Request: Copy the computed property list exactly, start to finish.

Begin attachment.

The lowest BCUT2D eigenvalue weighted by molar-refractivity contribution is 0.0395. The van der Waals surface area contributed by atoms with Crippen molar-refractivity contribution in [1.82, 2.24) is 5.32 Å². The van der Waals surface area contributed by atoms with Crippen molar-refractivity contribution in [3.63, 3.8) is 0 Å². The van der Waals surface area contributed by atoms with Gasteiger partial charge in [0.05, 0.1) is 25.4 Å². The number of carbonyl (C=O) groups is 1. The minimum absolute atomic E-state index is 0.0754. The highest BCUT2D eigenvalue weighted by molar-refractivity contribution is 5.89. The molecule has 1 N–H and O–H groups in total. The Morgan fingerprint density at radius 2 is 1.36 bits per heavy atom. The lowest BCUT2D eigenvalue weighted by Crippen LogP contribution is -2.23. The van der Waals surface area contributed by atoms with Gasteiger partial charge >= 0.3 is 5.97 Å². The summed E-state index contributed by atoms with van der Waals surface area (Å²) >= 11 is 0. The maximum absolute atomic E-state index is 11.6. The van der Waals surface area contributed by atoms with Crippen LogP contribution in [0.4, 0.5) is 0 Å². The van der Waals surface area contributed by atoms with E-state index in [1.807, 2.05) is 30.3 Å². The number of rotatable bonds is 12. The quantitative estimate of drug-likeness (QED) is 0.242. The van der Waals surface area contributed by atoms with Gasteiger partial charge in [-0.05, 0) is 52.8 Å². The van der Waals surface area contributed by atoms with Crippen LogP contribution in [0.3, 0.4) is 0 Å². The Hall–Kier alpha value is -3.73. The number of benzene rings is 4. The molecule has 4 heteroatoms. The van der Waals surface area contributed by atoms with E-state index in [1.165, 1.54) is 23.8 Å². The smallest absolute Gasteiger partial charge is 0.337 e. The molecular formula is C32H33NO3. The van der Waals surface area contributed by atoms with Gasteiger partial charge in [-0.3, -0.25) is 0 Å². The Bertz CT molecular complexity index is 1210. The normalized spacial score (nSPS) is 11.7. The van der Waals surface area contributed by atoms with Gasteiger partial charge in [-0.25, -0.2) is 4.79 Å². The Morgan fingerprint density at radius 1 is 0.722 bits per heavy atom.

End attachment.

The lowest BCUT2D eigenvalue weighted by molar-refractivity contribution is 0.0395. The van der Waals surface area contributed by atoms with Crippen molar-refractivity contribution in [1.82, 2.24) is 5.32 Å². The van der Waals surface area contributed by atoms with Crippen molar-refractivity contribution in [3.63, 3.8) is 0 Å². The van der Waals surface area contributed by atoms with Gasteiger partial charge in [0.05, 0.1) is 25.4 Å². The number of carbonyl (C=O) groups is 1. The minimum absolute atomic E-state index is 0.0754. The highest BCUT2D eigenvalue weighted by molar-refractivity contribution is 5.89. The molecule has 1 N–H and O–H groups in total. The Morgan fingerprint density at radius 2 is 1.36 bits per heavy atom. The lowest BCUT2D eigenvalue weighted by Crippen LogP contribution is -2.23. The van der Waals surface area contributed by atoms with Gasteiger partial charge >= 0.3 is 5.97 Å². The summed E-state index contributed by atoms with van der Waals surface area (Å²) >= 11 is 0. The maximum absolute atomic E-state index is 11.6. The van der Waals surface area contributed by atoms with Crippen LogP contribution in [0.4, 0.5) is 0 Å². The van der Waals surface area contributed by atoms with E-state index in [1.807, 2.05) is 30.3 Å². The number of rotatable bonds is 12. The quantitative estimate of drug-likeness (QED) is 0.242. The van der Waals surface area contributed by atoms with Gasteiger partial charge in [-0.05, 0) is 52.8 Å². The van der Waals surface area contributed by atoms with Crippen LogP contribution in [0.3, 0.4) is 0 Å². The Hall–Kier alpha value is -3.73. The number of benzene rings is 4. The molecule has 4 heteroatoms. The van der Waals surface area contributed by atoms with E-state index in [1.165, 1.54) is 23.8 Å². The smallest absolute Gasteiger partial charge is 0.337 e. The molecular formula is C32H33NO3. The van der Waals surface area contributed by atoms with Gasteiger partial charge in [-0.3, -0.25) is 0 Å². The Bertz CT molecular complexity index is 1210. The normalized spacial score (nSPS) is 11.7. The van der Waals surface area contributed by atoms with Gasteiger partial charge in [-0.25, -0.2) is 4.79 Å². The Morgan fingerprint density at radius 1 is 0.722 bits per heavy atom.